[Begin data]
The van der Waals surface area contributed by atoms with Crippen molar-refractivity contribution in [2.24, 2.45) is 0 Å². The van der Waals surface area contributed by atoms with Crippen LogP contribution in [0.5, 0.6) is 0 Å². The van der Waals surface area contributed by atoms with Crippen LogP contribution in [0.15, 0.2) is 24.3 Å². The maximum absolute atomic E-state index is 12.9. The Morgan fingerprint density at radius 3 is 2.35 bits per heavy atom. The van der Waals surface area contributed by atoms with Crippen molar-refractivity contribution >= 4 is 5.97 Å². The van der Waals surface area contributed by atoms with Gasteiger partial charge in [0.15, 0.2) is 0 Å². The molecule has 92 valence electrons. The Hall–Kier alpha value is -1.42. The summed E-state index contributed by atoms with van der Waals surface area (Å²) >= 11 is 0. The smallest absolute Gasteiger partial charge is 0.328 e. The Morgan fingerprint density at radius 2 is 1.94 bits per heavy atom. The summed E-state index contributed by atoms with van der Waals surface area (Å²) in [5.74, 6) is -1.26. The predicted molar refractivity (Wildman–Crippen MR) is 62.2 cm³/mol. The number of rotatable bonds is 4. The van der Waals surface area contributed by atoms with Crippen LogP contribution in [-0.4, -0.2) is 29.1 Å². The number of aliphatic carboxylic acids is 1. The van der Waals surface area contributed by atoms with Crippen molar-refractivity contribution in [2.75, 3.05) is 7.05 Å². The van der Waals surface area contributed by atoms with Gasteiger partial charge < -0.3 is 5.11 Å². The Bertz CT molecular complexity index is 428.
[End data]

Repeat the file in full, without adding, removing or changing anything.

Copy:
The van der Waals surface area contributed by atoms with Crippen molar-refractivity contribution in [2.24, 2.45) is 0 Å². The van der Waals surface area contributed by atoms with Crippen LogP contribution in [0.5, 0.6) is 0 Å². The van der Waals surface area contributed by atoms with Crippen LogP contribution in [0.15, 0.2) is 24.3 Å². The maximum absolute atomic E-state index is 12.9. The Morgan fingerprint density at radius 3 is 2.35 bits per heavy atom. The van der Waals surface area contributed by atoms with Crippen molar-refractivity contribution >= 4 is 5.97 Å². The van der Waals surface area contributed by atoms with Gasteiger partial charge in [0.15, 0.2) is 0 Å². The molecule has 92 valence electrons. The Hall–Kier alpha value is -1.42. The summed E-state index contributed by atoms with van der Waals surface area (Å²) >= 11 is 0. The smallest absolute Gasteiger partial charge is 0.328 e. The Morgan fingerprint density at radius 2 is 1.94 bits per heavy atom. The summed E-state index contributed by atoms with van der Waals surface area (Å²) in [5.74, 6) is -1.26. The predicted molar refractivity (Wildman–Crippen MR) is 62.2 cm³/mol. The number of rotatable bonds is 4. The van der Waals surface area contributed by atoms with Crippen LogP contribution in [-0.4, -0.2) is 29.1 Å². The number of aliphatic carboxylic acids is 1. The van der Waals surface area contributed by atoms with Crippen molar-refractivity contribution in [2.75, 3.05) is 7.05 Å². The van der Waals surface area contributed by atoms with Gasteiger partial charge < -0.3 is 5.11 Å². The Bertz CT molecular complexity index is 428.